BEIJING (Reuters) - China will lower the value-added tax rate on the manufacturing, transportation, construction, telecommunication and agricultural sectors from May 1, state radio reported, citing a cabinet meeting.
China has vowed to cut levies to lighten the tax burden of individuals and businesses as it looks to boost domestic demand in a year when economic growth is projected to slow from 2017.
Beijing is pursuing what it describes as a proactive fiscal policy to help spur the economy while keeping monetary policy neutral and prudent in the face of rising risks in the country’s complex and leveraged financial system.
The VAT cuts are expected to save 240 billion yuan ($38 billion) in taxes this year, according to the state radio report, which cited China’s State Council, on Wednesday.
The tax cuts for the manufacturing and transportation sectors were flagged by Premier Li Keqiang earlier in the month but no date for implementation was given at the time.
At that time, the finance ministry said in its 2018 work report that it expects tax cuts to exceed 800 billion yuan this year.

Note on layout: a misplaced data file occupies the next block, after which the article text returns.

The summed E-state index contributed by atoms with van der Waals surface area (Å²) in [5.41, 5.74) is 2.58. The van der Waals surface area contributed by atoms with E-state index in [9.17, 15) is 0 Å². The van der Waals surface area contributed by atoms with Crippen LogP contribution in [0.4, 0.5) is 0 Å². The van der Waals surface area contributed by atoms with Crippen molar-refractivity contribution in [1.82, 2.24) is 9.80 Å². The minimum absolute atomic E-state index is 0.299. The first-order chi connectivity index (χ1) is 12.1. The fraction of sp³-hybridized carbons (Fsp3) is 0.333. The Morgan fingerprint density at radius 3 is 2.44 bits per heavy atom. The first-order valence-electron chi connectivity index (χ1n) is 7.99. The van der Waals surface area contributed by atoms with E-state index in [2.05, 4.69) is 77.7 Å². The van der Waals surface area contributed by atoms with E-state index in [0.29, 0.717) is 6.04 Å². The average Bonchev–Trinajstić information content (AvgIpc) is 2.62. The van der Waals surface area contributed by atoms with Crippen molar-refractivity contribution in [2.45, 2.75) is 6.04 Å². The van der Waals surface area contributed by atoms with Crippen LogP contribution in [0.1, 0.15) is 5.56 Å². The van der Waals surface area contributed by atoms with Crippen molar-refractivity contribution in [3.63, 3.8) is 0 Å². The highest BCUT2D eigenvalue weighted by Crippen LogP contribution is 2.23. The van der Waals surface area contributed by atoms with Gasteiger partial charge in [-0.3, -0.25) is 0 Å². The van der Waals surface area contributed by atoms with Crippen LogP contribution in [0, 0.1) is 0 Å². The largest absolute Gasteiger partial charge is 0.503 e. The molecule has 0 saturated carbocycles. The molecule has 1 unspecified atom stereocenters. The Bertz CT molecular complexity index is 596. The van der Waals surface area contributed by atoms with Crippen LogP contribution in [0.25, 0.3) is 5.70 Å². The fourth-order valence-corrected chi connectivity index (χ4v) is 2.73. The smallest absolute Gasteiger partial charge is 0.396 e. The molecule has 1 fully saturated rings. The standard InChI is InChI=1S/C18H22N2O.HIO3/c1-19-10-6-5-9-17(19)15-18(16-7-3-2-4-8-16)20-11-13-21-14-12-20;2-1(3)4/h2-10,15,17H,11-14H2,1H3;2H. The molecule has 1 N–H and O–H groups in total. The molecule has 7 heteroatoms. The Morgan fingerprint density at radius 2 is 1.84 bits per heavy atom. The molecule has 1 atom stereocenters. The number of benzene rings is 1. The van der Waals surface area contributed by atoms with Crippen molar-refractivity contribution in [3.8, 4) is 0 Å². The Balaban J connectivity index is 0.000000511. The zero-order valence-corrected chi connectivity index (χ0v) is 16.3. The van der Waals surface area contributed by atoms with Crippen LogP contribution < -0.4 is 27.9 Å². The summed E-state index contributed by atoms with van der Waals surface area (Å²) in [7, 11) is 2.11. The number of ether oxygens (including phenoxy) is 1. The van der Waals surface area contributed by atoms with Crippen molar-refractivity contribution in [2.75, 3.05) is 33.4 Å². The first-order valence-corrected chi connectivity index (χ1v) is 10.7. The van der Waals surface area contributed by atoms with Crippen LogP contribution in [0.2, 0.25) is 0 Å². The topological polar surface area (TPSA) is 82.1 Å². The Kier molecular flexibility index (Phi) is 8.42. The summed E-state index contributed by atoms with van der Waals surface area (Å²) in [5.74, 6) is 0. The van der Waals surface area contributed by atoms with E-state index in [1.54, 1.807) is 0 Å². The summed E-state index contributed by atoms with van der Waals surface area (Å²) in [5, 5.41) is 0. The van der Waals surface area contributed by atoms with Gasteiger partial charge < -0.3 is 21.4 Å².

The tax rate for the manufacturing sector will be cut to 16 percent from 17 percent, while the rate for other industries will be lowered to 10 percent from 11 percent.
“The tax cut is a positive move,” according to a Goldman Sachs research note. “However, the magnitude of the cut is relatively small and is already factored into the official fiscal budget.”
China switched to a VAT system in 2016 from a decades-old business tax, saving businesses hundreds of billions in taxes.
The government earlier this month also said it will implement personal income tax reforms this year and extend a preferential tax policy for new energy vehicle purchases.
“We expect details of other tax cut measures to be announced in the coming weeks, including the adjustment to personal income tax in terms of higher minimum threshold and exemptions for some education and health expenses and import duties, on cars and other consumer goods,” Goldman said.
($1 = 6.2915 Chinese yuan)
Reporting by Elias Glenn; Additional reporting by Ryan Woo; Editing by Nick Macfie and Sam Holmes